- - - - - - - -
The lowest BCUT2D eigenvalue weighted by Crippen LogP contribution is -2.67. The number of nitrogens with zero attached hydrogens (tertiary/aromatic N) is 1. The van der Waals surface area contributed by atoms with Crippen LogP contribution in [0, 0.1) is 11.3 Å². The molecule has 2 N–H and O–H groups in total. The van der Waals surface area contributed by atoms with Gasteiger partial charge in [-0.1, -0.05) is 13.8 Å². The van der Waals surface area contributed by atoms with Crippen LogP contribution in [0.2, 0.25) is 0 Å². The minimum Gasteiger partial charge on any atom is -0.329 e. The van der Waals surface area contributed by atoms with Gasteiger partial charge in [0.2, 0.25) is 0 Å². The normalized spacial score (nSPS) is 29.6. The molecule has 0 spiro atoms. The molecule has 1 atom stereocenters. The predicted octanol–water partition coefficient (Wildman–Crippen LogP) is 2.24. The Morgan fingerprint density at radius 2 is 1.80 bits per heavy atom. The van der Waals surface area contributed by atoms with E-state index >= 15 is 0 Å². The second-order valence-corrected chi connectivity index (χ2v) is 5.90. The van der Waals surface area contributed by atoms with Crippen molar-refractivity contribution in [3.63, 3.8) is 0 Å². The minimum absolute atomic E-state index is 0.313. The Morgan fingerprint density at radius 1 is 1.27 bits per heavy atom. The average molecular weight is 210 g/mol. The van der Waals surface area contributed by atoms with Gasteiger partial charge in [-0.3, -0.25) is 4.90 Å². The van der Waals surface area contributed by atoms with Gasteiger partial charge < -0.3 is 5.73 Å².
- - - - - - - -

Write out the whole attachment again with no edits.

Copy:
The lowest BCUT2D eigenvalue weighted by Crippen LogP contribution is -2.67. The number of nitrogens with zero attached hydrogens (tertiary/aromatic N) is 1. The van der Waals surface area contributed by atoms with Crippen LogP contribution in [0, 0.1) is 11.3 Å². The molecule has 2 N–H and O–H groups in total. The van der Waals surface area contributed by atoms with Gasteiger partial charge in [-0.1, -0.05) is 13.8 Å². The van der Waals surface area contributed by atoms with Crippen LogP contribution in [0.2, 0.25) is 0 Å². The minimum Gasteiger partial charge on any atom is -0.329 e. The van der Waals surface area contributed by atoms with Gasteiger partial charge in [0.2, 0.25) is 0 Å². The normalized spacial score (nSPS) is 29.6. The molecule has 0 spiro atoms. The molecule has 1 atom stereocenters. The predicted octanol–water partition coefficient (Wildman–Crippen LogP) is 2.24. The Morgan fingerprint density at radius 2 is 1.80 bits per heavy atom. The van der Waals surface area contributed by atoms with E-state index >= 15 is 0 Å². The second-order valence-corrected chi connectivity index (χ2v) is 5.90. The van der Waals surface area contributed by atoms with Crippen molar-refractivity contribution in [3.63, 3.8) is 0 Å². The minimum absolute atomic E-state index is 0.313. The Morgan fingerprint density at radius 1 is 1.27 bits per heavy atom. The average molecular weight is 210 g/mol. The van der Waals surface area contributed by atoms with Gasteiger partial charge in [-0.3, -0.25) is 4.90 Å². The van der Waals surface area contributed by atoms with Gasteiger partial charge < -0.3 is 5.73 Å².